A FLOCK of Scottish sheep have become surrogate mothers to more than 20 impossibly cute Swiss lambs.
For the first time, Scottish ewes carried the fertilised embryos of valuable Valais Blacknose lambs and recently delivered 23 youngsters.
The lambs – dubbed the world’s cutest – are famed for their almost entirely black faces and shaggy fur and can be worth as much as £5,000 each.
Raymond Irvine and Jenni McAllister imported 11 rare and very expensive Valais sheep – 10 ewes and a ram called King Kong – from Switzerland to their Moray farm last year.
King Kong helped produce more fertilised embryos than the Valais ewes can carry and so Scottish “mule ewes” were implanted with 28 of the eggs.
Between last weekend and Wednesday, 23 healthy Valais Blacknose lambs – 20 girls and three boys – were born at the Tomintoul farm to Scottish surrogate mums.
The “embryo” lambs, the first of their kind born in Scotland, will be raised by their “ordinary” Scottish mothers who are already showing impeccable maternal instincts towards their glamorous charges.
A further 25 Blacknose lambs are expected soon when the Valais ewes deliver their own young.
Valais Blacknose are native to the upper Valais in the German-speaking part of the canton of Valais.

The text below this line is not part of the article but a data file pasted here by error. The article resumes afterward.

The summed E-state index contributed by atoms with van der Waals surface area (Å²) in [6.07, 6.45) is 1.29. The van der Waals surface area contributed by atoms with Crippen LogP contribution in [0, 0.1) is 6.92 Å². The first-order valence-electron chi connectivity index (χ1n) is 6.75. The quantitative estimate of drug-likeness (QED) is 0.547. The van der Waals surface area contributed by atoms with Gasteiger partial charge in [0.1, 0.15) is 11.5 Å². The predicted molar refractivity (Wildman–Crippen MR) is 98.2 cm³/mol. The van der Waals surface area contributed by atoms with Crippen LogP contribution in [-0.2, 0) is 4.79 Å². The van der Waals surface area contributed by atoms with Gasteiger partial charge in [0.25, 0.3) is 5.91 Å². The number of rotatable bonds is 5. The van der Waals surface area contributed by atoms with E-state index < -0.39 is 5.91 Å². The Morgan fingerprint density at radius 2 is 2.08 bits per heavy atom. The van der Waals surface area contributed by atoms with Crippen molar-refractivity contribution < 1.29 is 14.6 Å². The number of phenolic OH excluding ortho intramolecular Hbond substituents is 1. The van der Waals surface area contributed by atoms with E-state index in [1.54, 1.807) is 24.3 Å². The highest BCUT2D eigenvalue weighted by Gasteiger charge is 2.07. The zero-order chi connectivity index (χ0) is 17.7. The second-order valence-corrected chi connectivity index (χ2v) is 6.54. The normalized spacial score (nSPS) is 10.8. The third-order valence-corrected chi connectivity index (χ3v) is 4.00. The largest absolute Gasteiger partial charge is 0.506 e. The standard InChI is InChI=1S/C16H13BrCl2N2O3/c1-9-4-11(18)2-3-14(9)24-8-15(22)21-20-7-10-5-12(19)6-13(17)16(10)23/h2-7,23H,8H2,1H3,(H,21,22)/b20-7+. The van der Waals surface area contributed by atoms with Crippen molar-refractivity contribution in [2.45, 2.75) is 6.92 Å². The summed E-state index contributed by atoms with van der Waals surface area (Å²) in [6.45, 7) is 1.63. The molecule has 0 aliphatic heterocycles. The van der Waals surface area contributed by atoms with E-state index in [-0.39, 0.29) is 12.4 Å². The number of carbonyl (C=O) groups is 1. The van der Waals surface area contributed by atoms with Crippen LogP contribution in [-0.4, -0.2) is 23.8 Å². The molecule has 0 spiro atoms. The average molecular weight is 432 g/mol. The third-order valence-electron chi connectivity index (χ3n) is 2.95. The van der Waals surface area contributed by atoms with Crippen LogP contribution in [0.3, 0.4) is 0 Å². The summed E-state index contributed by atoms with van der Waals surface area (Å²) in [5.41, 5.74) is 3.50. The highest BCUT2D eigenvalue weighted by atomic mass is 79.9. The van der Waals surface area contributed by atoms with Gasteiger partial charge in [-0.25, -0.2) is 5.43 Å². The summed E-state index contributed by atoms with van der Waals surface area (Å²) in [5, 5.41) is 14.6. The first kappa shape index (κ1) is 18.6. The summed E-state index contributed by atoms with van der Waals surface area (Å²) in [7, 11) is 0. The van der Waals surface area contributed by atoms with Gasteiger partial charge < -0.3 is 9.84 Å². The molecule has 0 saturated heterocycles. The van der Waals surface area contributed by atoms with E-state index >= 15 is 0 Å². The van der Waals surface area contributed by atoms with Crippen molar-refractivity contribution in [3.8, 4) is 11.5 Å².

Raymond, 42, said: “Instead of the Blacknose ewes producing just one or two lambs a year, we can use their eggs and the sperm of our ram to produce a much higher number.
“This is the first time this has been done in Scotland with this breed and we’re over the moon with how successful it has been.”
The pregnant ewes had to be checked hourly during the day, and several times during the night when their due date neared.
All of the lambs which were born survived and are healthy.
He added that their flock have attracted the interests of animal-lovers from as far away as America, Spain and Norway.
“We’ve had people arrive in the country from all over the place, calling us up and wanting to come and visit the sheep.
“They just fall in love with them, and it’s easy to see why – they’re so cute.”
Raymond and Jenni, 35, now have the difficult task of naming the flock.
Raymond said: “It’s going to be fun trying to name them. We plan to get some of their fans involved.
“With the naturally-conceived lambs expected to arrive in a few weeks, we’re going to be struggling a bit with space.
“Due to the increasing numbers on the farm we are in the process of building a 100-ft long Agri tunnel.”